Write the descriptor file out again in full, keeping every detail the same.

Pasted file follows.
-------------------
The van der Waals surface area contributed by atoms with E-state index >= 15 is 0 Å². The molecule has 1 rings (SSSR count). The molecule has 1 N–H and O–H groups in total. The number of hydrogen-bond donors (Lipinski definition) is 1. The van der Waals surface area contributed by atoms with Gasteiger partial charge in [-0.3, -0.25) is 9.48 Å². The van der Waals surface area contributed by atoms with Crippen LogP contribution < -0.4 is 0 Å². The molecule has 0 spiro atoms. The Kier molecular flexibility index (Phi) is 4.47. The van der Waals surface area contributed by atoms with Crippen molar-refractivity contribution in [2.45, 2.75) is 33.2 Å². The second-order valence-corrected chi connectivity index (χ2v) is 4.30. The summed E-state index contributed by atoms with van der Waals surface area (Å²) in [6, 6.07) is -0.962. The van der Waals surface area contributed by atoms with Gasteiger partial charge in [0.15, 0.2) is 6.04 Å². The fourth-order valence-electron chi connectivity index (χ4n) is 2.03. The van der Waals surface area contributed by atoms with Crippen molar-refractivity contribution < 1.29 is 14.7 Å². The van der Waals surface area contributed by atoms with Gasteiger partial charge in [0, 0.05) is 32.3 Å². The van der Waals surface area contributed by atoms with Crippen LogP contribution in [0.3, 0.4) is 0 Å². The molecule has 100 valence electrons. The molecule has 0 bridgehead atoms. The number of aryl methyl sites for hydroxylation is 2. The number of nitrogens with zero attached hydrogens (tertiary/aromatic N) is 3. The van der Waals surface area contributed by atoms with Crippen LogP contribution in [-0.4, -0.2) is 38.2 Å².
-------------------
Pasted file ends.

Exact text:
The van der Waals surface area contributed by atoms with E-state index >= 15 is 0 Å². The molecule has 1 rings (SSSR count). The molecule has 1 N–H and O–H groups in total. The number of hydrogen-bond donors (Lipinski definition) is 1. The van der Waals surface area contributed by atoms with Gasteiger partial charge in [-0.3, -0.25) is 9.48 Å². The van der Waals surface area contributed by atoms with Crippen LogP contribution < -0.4 is 0 Å². The molecule has 0 spiro atoms. The Kier molecular flexibility index (Phi) is 4.47. The van der Waals surface area contributed by atoms with Crippen molar-refractivity contribution in [2.45, 2.75) is 33.2 Å². The second-order valence-corrected chi connectivity index (χ2v) is 4.30. The summed E-state index contributed by atoms with van der Waals surface area (Å²) in [6, 6.07) is -0.962. The van der Waals surface area contributed by atoms with Gasteiger partial charge in [0.15, 0.2) is 6.04 Å². The fourth-order valence-electron chi connectivity index (χ4n) is 2.03. The van der Waals surface area contributed by atoms with Crippen molar-refractivity contribution < 1.29 is 14.7 Å². The van der Waals surface area contributed by atoms with Gasteiger partial charge in [0, 0.05) is 32.3 Å². The van der Waals surface area contributed by atoms with Crippen LogP contribution in [0.3, 0.4) is 0 Å². The molecule has 100 valence electrons. The molecule has 0 bridgehead atoms. The number of aryl methyl sites for hydroxylation is 2. The number of nitrogens with zero attached hydrogens (tertiary/aromatic N) is 3. The van der Waals surface area contributed by atoms with Crippen LogP contribution in [-0.4, -0.2) is 38.2 Å².